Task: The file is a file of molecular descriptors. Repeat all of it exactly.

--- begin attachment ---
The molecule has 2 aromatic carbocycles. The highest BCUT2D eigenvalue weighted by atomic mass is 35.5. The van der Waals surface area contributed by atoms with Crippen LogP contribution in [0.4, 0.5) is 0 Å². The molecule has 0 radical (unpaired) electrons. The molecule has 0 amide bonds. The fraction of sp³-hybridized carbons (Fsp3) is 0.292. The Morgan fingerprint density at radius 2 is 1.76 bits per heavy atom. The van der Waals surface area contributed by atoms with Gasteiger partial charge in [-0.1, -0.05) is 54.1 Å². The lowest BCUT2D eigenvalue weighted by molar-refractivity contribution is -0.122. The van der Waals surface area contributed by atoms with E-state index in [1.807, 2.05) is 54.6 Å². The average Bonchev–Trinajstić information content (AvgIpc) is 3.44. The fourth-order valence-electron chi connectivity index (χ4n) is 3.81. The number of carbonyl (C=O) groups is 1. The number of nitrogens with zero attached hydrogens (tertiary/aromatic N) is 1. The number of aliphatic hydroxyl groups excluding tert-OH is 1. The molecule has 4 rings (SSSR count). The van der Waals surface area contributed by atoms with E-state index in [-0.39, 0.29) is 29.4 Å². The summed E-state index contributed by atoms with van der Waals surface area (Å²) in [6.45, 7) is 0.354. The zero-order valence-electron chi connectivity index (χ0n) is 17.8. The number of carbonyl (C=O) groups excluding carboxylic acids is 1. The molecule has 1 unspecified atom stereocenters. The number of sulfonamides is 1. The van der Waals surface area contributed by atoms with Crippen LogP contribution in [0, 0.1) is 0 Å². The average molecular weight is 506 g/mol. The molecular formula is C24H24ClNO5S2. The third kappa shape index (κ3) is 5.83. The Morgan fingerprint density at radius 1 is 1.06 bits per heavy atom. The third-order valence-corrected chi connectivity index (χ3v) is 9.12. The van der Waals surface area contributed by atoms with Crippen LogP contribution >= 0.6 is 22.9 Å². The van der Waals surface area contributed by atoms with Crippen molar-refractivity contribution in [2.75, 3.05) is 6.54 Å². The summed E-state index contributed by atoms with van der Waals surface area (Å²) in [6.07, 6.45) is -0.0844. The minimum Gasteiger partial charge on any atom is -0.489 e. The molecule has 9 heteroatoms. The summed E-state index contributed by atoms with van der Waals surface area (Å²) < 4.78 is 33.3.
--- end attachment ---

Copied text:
The molecule has 2 aromatic carbocycles. The highest BCUT2D eigenvalue weighted by atomic mass is 35.5. The van der Waals surface area contributed by atoms with Crippen LogP contribution in [0.4, 0.5) is 0 Å². The molecule has 0 radical (unpaired) electrons. The molecule has 0 amide bonds. The fraction of sp³-hybridized carbons (Fsp3) is 0.292. The Morgan fingerprint density at radius 2 is 1.76 bits per heavy atom. The van der Waals surface area contributed by atoms with Gasteiger partial charge in [-0.1, -0.05) is 54.1 Å². The lowest BCUT2D eigenvalue weighted by molar-refractivity contribution is -0.122. The van der Waals surface area contributed by atoms with E-state index in [1.807, 2.05) is 54.6 Å². The average Bonchev–Trinajstić information content (AvgIpc) is 3.44. The fourth-order valence-electron chi connectivity index (χ4n) is 3.81. The number of carbonyl (C=O) groups is 1. The number of nitrogens with zero attached hydrogens (tertiary/aromatic N) is 1. The number of aliphatic hydroxyl groups excluding tert-OH is 1. The molecule has 4 rings (SSSR count). The van der Waals surface area contributed by atoms with E-state index in [-0.39, 0.29) is 29.4 Å². The summed E-state index contributed by atoms with van der Waals surface area (Å²) in [6.45, 7) is 0.354. The zero-order valence-electron chi connectivity index (χ0n) is 17.8. The number of carbonyl (C=O) groups excluding carboxylic acids is 1. The molecule has 1 unspecified atom stereocenters. The number of sulfonamides is 1. The van der Waals surface area contributed by atoms with Crippen LogP contribution in [0, 0.1) is 0 Å². The average molecular weight is 506 g/mol. The molecular formula is C24H24ClNO5S2. The third kappa shape index (κ3) is 5.83. The Morgan fingerprint density at radius 1 is 1.06 bits per heavy atom. The third-order valence-corrected chi connectivity index (χ3v) is 9.12. The van der Waals surface area contributed by atoms with Crippen LogP contribution >= 0.6 is 22.9 Å². The van der Waals surface area contributed by atoms with Crippen molar-refractivity contribution in [2.75, 3.05) is 6.54 Å². The summed E-state index contributed by atoms with van der Waals surface area (Å²) in [6.07, 6.45) is -0.0844. The minimum Gasteiger partial charge on any atom is -0.489 e. The molecule has 9 heteroatoms. The summed E-state index contributed by atoms with van der Waals surface area (Å²) < 4.78 is 33.3.